The safety of IL-2 is summarized in the aldesleukin SmPC. The doses used in cancer studies are very much higher than those proposed in autoimmune diseases, and the route of administration is most often intravenous. The occurrence of side effects is considerably reduced with the subcutaneous route.
For doses higher than or equal to 10 × 10 6 IU/day administered subcutaneously, SAE are observed; with doses lower than or equal to 3 × 10 6 IU/ day administered subcutaneously no serious adverse reaction has yet been reported.
Interactions: Aldesleukin must be avoided in patients taking antineoplastic agents, interferon-alpha therapy, psychotropic drugs 38. Medicinal products with known nephrotoxic, hepatotoxic or cardiotoxic potential should be used with caution. Concomitantly administered glucocorticoids may decrease the activity of aldesleukin and therefore should be avoided 38. However, patients who develop life-threatening signs or symptoms may be treated with dexamethasone until toxicity resolves to an acceptable level.
Blood pressure should be monitored in patients on treatment with antihypertensive agents, such as beta-blockers, for potential hypotension risk. Contrast media need to be avoided within 2 weeks after treatment with aldesleukin 38. In the event of an acute hypersensitivity reaction to aldesleukin, supportive care will be given to the patient according to local clinical protocols.
All participants will continue to receive intensive insulin treatment, using either multiple daily insulin injection or insulin pump. The patients’ primary physicians will retain responsibility for their diabetes management, and treatment will be prescribed and administered according to local clinical practice at each site, but the research study team can provide close additional support through interaction by phone between study visits as needed.
During the DBS home collection, short or rapid acting insulin should be avoided until the 60- minute sample has been collected.
Safety will be assessed by frequency, incidence and nature of AE and SAE arising during the study.
An interim analysis based on safety measures is planned for the age-based step-down approach. The plan is to expose to treatment firstly six subjects in the age group 12–18 years for a minimum of one month. If after review of the unblinded external safety data, satisfactory safety is established, recruitment will be extended to the younger age group, 6–11 years.
All expected ARs are listed in the reference safety information, Section 4.8 of the current, approved SmPC 38. This must be used when making a determination as to the expectedness of the AR. If the AR meets the criteria for seriousness, this must be reported following the specific requirements.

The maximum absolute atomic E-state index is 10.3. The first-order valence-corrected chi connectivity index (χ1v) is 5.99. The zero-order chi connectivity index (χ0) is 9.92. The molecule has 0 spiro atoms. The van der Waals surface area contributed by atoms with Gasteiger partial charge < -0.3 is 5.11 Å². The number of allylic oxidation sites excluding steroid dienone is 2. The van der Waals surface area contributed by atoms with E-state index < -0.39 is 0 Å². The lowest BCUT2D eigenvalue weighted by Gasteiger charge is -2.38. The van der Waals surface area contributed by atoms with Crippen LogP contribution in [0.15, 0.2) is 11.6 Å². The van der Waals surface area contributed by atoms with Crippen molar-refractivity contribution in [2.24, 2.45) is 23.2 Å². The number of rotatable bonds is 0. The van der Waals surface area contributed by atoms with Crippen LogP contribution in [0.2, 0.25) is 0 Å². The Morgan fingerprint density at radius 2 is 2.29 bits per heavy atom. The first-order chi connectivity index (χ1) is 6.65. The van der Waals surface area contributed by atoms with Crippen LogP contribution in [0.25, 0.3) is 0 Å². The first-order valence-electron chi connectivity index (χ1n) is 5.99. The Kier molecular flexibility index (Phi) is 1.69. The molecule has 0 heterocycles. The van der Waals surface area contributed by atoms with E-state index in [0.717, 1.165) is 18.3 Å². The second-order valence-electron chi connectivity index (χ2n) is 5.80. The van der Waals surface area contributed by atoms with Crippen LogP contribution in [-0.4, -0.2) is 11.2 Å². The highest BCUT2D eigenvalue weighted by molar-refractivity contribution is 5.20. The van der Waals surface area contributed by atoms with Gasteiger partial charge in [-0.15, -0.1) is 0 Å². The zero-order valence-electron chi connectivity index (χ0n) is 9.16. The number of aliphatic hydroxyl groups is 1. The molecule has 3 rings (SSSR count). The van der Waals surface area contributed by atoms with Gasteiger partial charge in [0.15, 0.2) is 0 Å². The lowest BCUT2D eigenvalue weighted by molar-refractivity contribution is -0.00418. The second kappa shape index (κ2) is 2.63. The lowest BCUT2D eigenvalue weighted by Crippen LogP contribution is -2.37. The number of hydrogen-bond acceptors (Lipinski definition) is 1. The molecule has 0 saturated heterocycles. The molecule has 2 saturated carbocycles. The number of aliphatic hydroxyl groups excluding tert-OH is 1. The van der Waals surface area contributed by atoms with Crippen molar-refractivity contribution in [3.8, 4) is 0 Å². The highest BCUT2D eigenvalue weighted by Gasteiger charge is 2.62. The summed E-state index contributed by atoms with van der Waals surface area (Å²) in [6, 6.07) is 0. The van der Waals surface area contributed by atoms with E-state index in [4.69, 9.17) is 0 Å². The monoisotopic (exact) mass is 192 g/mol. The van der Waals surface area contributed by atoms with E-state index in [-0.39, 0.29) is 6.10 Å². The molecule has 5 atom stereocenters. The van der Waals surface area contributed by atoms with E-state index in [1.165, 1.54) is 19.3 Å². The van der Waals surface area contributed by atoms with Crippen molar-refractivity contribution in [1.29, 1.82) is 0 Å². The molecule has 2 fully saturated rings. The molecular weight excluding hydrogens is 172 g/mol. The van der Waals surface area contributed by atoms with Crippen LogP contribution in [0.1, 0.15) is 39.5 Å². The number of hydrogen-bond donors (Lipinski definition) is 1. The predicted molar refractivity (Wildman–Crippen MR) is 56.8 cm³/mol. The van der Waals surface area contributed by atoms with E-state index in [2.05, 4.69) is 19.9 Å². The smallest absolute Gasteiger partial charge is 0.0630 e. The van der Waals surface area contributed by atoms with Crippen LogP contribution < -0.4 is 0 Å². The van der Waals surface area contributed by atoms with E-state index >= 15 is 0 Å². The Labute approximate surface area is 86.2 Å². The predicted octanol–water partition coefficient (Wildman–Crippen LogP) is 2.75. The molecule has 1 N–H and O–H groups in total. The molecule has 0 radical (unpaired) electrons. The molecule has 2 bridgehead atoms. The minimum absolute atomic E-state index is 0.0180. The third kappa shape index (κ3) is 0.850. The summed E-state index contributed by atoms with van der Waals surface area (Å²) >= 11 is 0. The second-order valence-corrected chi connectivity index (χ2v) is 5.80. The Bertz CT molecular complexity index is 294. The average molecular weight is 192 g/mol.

The relationship of each AE to the trial medication must be determined by a medically qualified individual according to the following definitions:
a) Related: The adverse event follows a reasonable temporal sequence from trial medication administration. It cannot reasonably be attributed to any other cause.
b) Not Related: The AE is probably produced by the patient’s clinical state or by other modes of therapy administered to the patient.
Expectedness will be determined according to the reference safety information, Section 4.8 of the current, approved SmPC.
All AEs occurring during the trial, from randomisation until 30 days after completion of trial treatment, that are observed by the Investigator or reported by the participants, parent/guardian will be recorded on the CRF, whether or not attributed to trial medication.
Clinicians, during the clinic visit AE review, should at a minimum assess: IMP/placebo injection sites (redness, swelling, nodule, and pain), episodes of high temperature, loss of appetite, diarrhoea, nausea, vomiting, reduced activity, chills, headache, and muscle pain.
The following information will be recorded: description, date of onset and end date, severity, assessment of relatedness to trial medication, other suspect drug or device, and action taken. Follow-up information should be provided as necessary.
The local Principal Investigator (or other delegated member of the study team) will review each AE to assess and document the severity of the impact of the event. The severity of events will be assessed on the following scale: 1 = mild, 2 = moderate, 3 = severe.
It will be left to the Investigator’s clinical judgment to decide whether or not an AE is of sufficient severity to require the patient’s removal from treatment. A participant, or his/her parent/guardian, may also voluntarily withdraw from treatment due to what he or she perceives as an intolerable AE. If either of these occurs, the participant must undergo an end of trial assessment and be given appropriate care under medical supervision until symptoms cease, or the condition becomes stable.
All SAEs will be recorded from IMP/placebo administration and until the final trial visit.
All SAEs must be reported on the SAE reporting form, which will be scanned and emailed to the Trial Office within 24 hours of the Site Study Team becoming aware of the event.
The local Investigator will perform initial assessment of SAE causality on the SAE form. All SAEs will be reviewed by the Nominated Person to determine whether the SAE is related and unexpected. Expectedness will be assessed against the reference safety information, Section 4.8 of the current, approved SmPC. SAEs which may be linked to trial procedures and are unexpected will be recorded as Suspected Unexpected Serious Adverse Reactions (SUSARs).